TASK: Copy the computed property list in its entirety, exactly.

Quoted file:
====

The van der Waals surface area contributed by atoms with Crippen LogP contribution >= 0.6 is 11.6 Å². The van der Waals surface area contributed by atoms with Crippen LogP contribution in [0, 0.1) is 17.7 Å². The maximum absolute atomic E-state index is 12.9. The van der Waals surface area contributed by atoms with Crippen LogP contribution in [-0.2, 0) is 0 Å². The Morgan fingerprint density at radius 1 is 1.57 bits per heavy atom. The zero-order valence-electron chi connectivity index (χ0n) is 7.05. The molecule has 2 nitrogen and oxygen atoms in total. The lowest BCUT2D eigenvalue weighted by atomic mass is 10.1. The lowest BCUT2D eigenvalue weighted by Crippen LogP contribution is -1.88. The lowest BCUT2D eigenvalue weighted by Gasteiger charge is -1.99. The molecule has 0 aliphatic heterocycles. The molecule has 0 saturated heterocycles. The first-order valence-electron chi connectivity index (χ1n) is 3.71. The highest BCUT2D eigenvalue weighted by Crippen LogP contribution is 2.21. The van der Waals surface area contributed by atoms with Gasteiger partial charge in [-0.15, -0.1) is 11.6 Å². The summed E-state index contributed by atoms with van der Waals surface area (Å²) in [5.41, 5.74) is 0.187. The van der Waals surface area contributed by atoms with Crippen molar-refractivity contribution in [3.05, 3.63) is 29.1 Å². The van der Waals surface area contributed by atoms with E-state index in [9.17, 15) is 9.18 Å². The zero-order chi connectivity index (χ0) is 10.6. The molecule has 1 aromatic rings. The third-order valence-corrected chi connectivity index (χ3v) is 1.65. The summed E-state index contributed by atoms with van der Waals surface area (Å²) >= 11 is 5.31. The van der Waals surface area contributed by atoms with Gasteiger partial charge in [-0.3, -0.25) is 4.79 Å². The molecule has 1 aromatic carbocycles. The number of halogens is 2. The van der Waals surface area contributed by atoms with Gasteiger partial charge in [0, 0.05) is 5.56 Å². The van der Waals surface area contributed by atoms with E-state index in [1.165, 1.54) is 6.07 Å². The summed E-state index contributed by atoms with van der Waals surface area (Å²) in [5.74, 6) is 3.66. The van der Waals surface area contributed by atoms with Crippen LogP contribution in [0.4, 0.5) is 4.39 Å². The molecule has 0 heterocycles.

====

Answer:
The van der Waals surface area contributed by atoms with Crippen LogP contribution >= 0.6 is 11.6 Å². The van der Waals surface area contributed by atoms with Crippen LogP contribution in [0, 0.1) is 17.7 Å². The maximum absolute atomic E-state index is 12.9. The van der Waals surface area contributed by atoms with Crippen LogP contribution in [-0.2, 0) is 0 Å². The Morgan fingerprint density at radius 1 is 1.57 bits per heavy atom. The zero-order valence-electron chi connectivity index (χ0n) is 7.05. The molecule has 2 nitrogen and oxygen atoms in total. The lowest BCUT2D eigenvalue weighted by atomic mass is 10.1. The lowest BCUT2D eigenvalue weighted by Crippen LogP contribution is -1.88. The lowest BCUT2D eigenvalue weighted by Gasteiger charge is -1.99. The molecule has 0 aliphatic heterocycles. The molecule has 0 saturated heterocycles. The first-order valence-electron chi connectivity index (χ1n) is 3.71. The highest BCUT2D eigenvalue weighted by Crippen LogP contribution is 2.21. The van der Waals surface area contributed by atoms with Gasteiger partial charge in [-0.15, -0.1) is 11.6 Å². The summed E-state index contributed by atoms with van der Waals surface area (Å²) in [5.41, 5.74) is 0.187. The van der Waals surface area contributed by atoms with Crippen molar-refractivity contribution in [3.05, 3.63) is 29.1 Å². The van der Waals surface area contributed by atoms with E-state index in [9.17, 15) is 9.18 Å². The zero-order chi connectivity index (χ0) is 10.6. The molecule has 1 aromatic rings. The third-order valence-corrected chi connectivity index (χ3v) is 1.65. The summed E-state index contributed by atoms with van der Waals surface area (Å²) >= 11 is 5.31. The van der Waals surface area contributed by atoms with Gasteiger partial charge in [-0.3, -0.25) is 4.79 Å². The molecule has 1 aromatic carbocycles. The number of halogens is 2. The van der Waals surface area contributed by atoms with Gasteiger partial charge in [0, 0.05) is 5.56 Å². The van der Waals surface area contributed by atoms with E-state index in [1.165, 1.54) is 6.07 Å². The summed E-state index contributed by atoms with van der Waals surface area (Å²) in [5.74, 6) is 3.66. The van der Waals surface area contributed by atoms with Crippen LogP contribution in [0.4, 0.5) is 4.39 Å². The molecule has 0 heterocycles.